Fashion, RMIT, Box Hill Institute, Holmesglen Institute, Kangan Institute, Whitehouse Institute of Design
By Jennifer Hunt
Underneath the stands of the MCG, a concrete carpark is transformed to an illuminated runway. Rows of stylish attendees outline the path for models, strutting in sync to the beat of pounding music. The Melbourne Fashion Week Student Collections Runway (featuring young designers from Box Hill Institute, Holmesglen Institute, Kangan Institute, RMIT and Whitehouse Institute of Design) is unlike other grad shows. Usually, it is the viewer who is in control of the duration and order they experience artworks, whereas the runway is curated to the very second. The audience must stay static as the work progresses before them. The sound, lighting and sequence is meticulously calculated to ensure a smooth display, as heads turn to follow every move. These intensely brief encounters are so unusual that my deeper readings of the work are enlightened by this uncontrollable brevity.
My first observation as I watch from the sidelines is the use of headwear in the styling of these collections, particularly from the RMIT graduates. Whether for protection (Emily Thomas and Alexander Beattie), tradition (Amber Šeštokas), or to evoke the form of an unravelling straw hat (Ruth Hazel), an outfit seems to be incomplete without one. We have become accustomed to wearing something on our face for the past year that it seems a rational evolution to employ the remainder of our heads to express style.
Another strong presence on the runway is the use of wool fibres. The wool industry in this country has a long and complex history, with Australian wool a major export and contributor to the global economy. The colonial impact of woollen materiality is explored by the work of Holmesglen Institute graduate Tatenda Serere, whose contemporary use of this fabric carries an acknowledgement of the long history of oppression from its production past and present. The luxury price tag that now accompanies this material is juxtaposed against the craft practice of knitting. Zoe May Sutherland’s collection Dopamine Knitwear speaks to this tension, by elevating hand craftmanship and techniques inspired by her grandmother’s handmade Barbie clothes onto the runway. The intricate lace work that is created with a vintage knitting machine floats like gossamer, defying the conventions expected of knitted apparel. The rusty earth colours speak to the natural origins of wool and stands apart from the other extremes of colour or monochrome dominating the runway.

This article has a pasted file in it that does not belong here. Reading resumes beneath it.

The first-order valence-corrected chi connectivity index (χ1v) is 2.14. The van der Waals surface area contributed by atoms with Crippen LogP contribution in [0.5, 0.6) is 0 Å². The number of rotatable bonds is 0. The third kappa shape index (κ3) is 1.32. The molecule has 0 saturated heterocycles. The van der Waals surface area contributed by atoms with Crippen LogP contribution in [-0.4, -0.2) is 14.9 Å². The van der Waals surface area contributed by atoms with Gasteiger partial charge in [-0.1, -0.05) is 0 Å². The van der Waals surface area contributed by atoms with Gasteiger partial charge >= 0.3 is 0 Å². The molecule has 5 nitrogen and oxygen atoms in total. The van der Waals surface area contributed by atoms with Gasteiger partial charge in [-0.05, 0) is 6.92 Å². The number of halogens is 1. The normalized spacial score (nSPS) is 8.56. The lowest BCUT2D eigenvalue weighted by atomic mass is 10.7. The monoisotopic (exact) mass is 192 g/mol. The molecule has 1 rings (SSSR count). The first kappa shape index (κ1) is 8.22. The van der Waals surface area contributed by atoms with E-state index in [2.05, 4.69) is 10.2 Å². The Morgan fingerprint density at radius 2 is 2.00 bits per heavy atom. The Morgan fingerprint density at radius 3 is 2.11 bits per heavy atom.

To choose comfort is to assert the priority of feeling above the aesthetics of what we wear, but this does not make these two elements incongruous to each other. Take the work of Whitehouse Institute of Design students Grace Kim and Aimee Kingsland for example. The voluptuous dunes creating their garments transform the body into a mass of softness, ready to undertake the harshness of the external world. Rochelle Fitzpatrick and Samantha Saint James similarly found structure in softness to create striking silhouettes that left an impact harder than their plushness. In our tumultuous times, perhaps this is the uniform we deserve.
As I stand amongst a sea of phone cameras documenting every step, I realise the notion of this viewing experience and the very nature of contemporary fashion distribution is the ability to see this runway from multiple points of view once uploaded onto the ether of the internet. At the conclusion of my own viewing experience, I will take the importance of a hat-like adornment, comfortable armour, and material history with me every time I stare into the abyss of my wardrobe and say, “I have nothing to wear”.
Jennifer Hunt is an aspiring curator and creative living on Wadawurrung Country. Her research interests include dissecting the notion of truth in lens-based mediums and uncovering empirical collections in object-based investigations. She is a recent graduate from Monash University’s Art History and Curating program.